Lifting the heavy slab of stone, the tired adventurers could see the withered petals of flowers still scattered over the ancient bones of the hero interred beneath. In his skeletal grasp, a blade of gleaming pale-grey flint was visible.
Sir Wortham threw aside the cumbersome stone slab, crying aloud, “What stuff is this? Did we venture forth to this distant cavern, forsaken by both men and gods, to find a mere stone trinket?” As he reached down and tugged the blade from the antediluvian tomb, a strange expression came over his features, one of mixed fear and fierce joy. “This stone blade! I can feel its power coursing through me!”
An Earlier Age: In the Shadow of the Great Glacier
Crouched near the stream that ran from beneath the great wall of ice, at the northern verge of the Land of the Hunters, the old man sang the song of the Bear Spirit Tordun as he patiently chipped at the flint in his hand. The wisest of his tribe, the leathery-skinned elder had seen over 40 summers. He had mastered the skill of flint knapping many summers before, taught by the wisest of the Basket People, the tribe to the south.
As he worked, he wondered if he would someday find an apprentice patient enough to craft blades as he did. Perhaps his people would all be food for the spirits first, slain by the Serpent Folk that hunted them. The thought distracted him for a moment, and the blade flaked at the wrong angle, ruined.
The patient craftsman picked up another chunk of stone and began again. Perhaps this would be the one, the weapon of chieftains, a spear to guard his people in their desperate defense against the Serpent Folk.
The ancient craftsman’s quest paid off in the end, producing a spear blade of unparalleled grace and strength, into which he summoned the strength of Tordun the Bear Spirit, the cunning of Makt the Wolf Spirit, and the agility of Velen, Spirit of the Otter. Nearly 6” long, this blade of pale grey flint brought all these gifts to its destined bearer, the chieftain chosen by fate to battle the Serpent Folk.
The Blade of the Chieftains
The ancient craftsman addressed the warriors of his tribe. “In the past, we have faced the Serpent Folk and have been defeated, but we will now find victory!” He held aloft the brightly decorated spear, its decorative feathers and shell-bedecked thongs flapping in the breeze, its point of translucent flint gleaming in the sunlight. “This weapon gives its wielder the strength of the spirits! They will aid him in his battle against the Serpent Folk! I have made it as a gift to our chieftain, that we may now prevail!”
Looking upon the old flint knapper’s shining face, the warriors of the tribe could sense the great totem spirits moving within him, called to defend their people.
This ancient blade still retains the powers it was given by the totem spirits, potentially giving its wielder increased strength, agility, and cunning in battle. When the full power of the Blade is unleashed, it can increase its wielder’s strength to match that of a cave bear, give him an intuitive sense of his enemies’ weaknesses comparable with a dire wolf’s ability to judge its prey, and given him the reaction times and agility of an otter. These abilities are not constant; instead, they are given by the weapon when it feels they are needed.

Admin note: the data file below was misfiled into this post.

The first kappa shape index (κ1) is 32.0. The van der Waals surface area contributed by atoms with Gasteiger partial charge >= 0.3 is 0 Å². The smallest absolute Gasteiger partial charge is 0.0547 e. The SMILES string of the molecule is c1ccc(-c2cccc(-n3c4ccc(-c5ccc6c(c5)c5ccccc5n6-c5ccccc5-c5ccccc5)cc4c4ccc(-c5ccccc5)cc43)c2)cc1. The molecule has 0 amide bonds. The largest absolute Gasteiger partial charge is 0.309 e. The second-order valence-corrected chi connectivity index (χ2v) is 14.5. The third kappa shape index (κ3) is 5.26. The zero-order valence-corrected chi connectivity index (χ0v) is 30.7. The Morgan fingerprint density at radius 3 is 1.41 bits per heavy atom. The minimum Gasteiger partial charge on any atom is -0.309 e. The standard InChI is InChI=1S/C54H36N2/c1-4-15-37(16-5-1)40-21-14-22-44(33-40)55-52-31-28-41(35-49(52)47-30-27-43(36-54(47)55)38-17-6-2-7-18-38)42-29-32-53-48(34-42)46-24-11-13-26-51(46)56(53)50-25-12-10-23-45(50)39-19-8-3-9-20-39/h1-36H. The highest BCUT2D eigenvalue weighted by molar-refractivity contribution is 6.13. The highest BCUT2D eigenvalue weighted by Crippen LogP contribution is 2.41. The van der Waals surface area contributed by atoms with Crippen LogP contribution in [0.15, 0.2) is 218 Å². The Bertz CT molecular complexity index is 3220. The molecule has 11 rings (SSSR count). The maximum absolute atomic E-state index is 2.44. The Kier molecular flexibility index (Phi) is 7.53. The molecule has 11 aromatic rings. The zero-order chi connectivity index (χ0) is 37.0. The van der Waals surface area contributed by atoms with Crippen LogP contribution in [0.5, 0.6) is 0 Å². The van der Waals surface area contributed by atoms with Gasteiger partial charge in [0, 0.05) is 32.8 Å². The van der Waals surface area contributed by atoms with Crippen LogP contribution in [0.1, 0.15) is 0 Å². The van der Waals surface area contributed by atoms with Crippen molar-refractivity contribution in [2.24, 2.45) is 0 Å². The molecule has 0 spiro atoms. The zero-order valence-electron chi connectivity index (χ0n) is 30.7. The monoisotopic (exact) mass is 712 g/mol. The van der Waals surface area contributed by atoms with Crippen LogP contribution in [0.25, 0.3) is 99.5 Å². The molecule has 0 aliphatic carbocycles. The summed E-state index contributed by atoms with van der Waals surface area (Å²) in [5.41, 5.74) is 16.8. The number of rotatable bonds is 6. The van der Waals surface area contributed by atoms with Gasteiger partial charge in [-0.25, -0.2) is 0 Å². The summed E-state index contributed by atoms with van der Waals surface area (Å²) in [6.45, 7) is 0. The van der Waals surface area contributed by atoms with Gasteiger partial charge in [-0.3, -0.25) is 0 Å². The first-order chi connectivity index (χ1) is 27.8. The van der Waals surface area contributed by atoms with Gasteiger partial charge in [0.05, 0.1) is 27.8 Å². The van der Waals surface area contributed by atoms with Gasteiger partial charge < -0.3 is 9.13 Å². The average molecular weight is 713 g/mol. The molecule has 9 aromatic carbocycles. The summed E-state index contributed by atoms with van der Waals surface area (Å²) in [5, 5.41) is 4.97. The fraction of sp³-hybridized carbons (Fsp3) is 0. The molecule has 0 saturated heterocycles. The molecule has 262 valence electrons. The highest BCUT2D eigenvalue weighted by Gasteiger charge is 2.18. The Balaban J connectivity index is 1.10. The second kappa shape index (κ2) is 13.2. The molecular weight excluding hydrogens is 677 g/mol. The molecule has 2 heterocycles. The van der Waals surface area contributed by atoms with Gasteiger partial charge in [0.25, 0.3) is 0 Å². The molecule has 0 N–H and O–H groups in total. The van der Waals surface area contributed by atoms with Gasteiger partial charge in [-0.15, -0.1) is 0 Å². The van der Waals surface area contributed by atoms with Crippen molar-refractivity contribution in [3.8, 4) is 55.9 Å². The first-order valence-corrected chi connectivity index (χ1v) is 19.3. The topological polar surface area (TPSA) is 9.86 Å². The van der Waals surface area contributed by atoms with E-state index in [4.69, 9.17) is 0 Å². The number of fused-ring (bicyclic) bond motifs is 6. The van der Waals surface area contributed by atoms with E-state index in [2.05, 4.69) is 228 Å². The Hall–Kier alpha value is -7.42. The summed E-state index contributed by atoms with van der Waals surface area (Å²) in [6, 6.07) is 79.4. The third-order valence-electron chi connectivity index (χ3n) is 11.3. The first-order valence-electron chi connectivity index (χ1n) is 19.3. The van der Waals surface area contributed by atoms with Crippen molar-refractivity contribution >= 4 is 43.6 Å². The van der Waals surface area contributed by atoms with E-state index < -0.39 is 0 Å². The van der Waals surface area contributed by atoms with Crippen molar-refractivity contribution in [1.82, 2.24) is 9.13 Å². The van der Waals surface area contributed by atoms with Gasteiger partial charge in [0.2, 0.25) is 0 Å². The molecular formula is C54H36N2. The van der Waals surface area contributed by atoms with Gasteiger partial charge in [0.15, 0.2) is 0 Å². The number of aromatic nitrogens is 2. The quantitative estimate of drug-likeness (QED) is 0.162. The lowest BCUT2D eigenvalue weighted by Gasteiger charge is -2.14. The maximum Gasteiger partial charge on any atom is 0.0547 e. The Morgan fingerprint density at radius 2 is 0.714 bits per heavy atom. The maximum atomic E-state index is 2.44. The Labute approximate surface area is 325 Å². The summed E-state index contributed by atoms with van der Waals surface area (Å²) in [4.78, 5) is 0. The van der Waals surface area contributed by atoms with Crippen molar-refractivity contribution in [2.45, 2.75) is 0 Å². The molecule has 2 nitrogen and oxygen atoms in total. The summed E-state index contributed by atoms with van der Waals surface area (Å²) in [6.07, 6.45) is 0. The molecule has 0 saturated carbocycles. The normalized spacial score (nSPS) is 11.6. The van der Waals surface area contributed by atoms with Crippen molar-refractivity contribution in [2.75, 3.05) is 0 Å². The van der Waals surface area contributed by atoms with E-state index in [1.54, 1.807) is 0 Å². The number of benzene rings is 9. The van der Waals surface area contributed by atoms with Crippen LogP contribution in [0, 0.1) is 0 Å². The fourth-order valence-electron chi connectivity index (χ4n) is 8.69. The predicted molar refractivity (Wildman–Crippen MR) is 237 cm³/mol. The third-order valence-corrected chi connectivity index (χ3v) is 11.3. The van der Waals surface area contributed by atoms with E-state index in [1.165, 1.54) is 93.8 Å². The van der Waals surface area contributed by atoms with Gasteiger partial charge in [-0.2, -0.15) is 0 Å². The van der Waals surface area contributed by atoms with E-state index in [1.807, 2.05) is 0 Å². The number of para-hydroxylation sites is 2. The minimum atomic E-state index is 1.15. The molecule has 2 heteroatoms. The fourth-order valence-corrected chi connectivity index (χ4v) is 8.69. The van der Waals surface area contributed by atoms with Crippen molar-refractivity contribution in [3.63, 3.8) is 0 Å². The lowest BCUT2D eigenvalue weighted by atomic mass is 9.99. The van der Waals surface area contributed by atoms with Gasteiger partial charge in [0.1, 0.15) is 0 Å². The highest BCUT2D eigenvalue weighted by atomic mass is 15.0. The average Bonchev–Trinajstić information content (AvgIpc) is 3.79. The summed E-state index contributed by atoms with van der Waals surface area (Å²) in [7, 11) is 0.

While these abilities could make the weapon epic in its power, it will only unleash them fully for one that is the chieftain of the tribe it was crafted to preserve. In order to gain the weapon’s full benefits, the wielder must be deemed worthy by the tribe’s totem spirits and he must be willing to bear the blade alone into battle, with no other weapons. He must be dauntless, and relentlessly seek to slay all enemies of the Hunting People tribe. He must defeat any other challenger that seeks to claim his chieftainship.
In its essence, the blade is the heart of a spear created to protect the Hunting People tribe from its enemies. It will only release its true power for one who is acting as the tribe’s leader and its champion. As the Hunting People tribe has been dead for thousands of years, along with the Serpent Folk that battled them, any modern wielder of this blade will find it extremely difficult to get it to release its power. The blade does not communicate through words, only through an empathic sense, giving vague feelings and intuitions. It is not able to readily guide its wielder’s actions, so just figuring out what the blade’s purpose is will be a challenge. The wielder can sense its great power, but even discovering that it is supposed to be a spear tip will be beyond the capabilities of many heroes.
The other disadvantage to the weapon is that it’s a flint blade. It is stronger than an ordinary weapon of its type, but it is not invulnerable. A warrior that meets its demand that he bear no other weapons may find himself at a disadvantage when he faces a foe in modern plate armor that he dares not strike for fear of shattering his spear tip.
In a medieval setting, the weapon is an ancient relic, a weapon rendered irrelevant by progress. While it still has the potential to bring forth awesome power within its wielder, it expects its wielder to champion a tribe that no longer exists. An adventure could be built around discovering or recreating a ritual to convince the weapon into accepting a group in the campaign as the heirs of the ancient tribe that it was built to protect.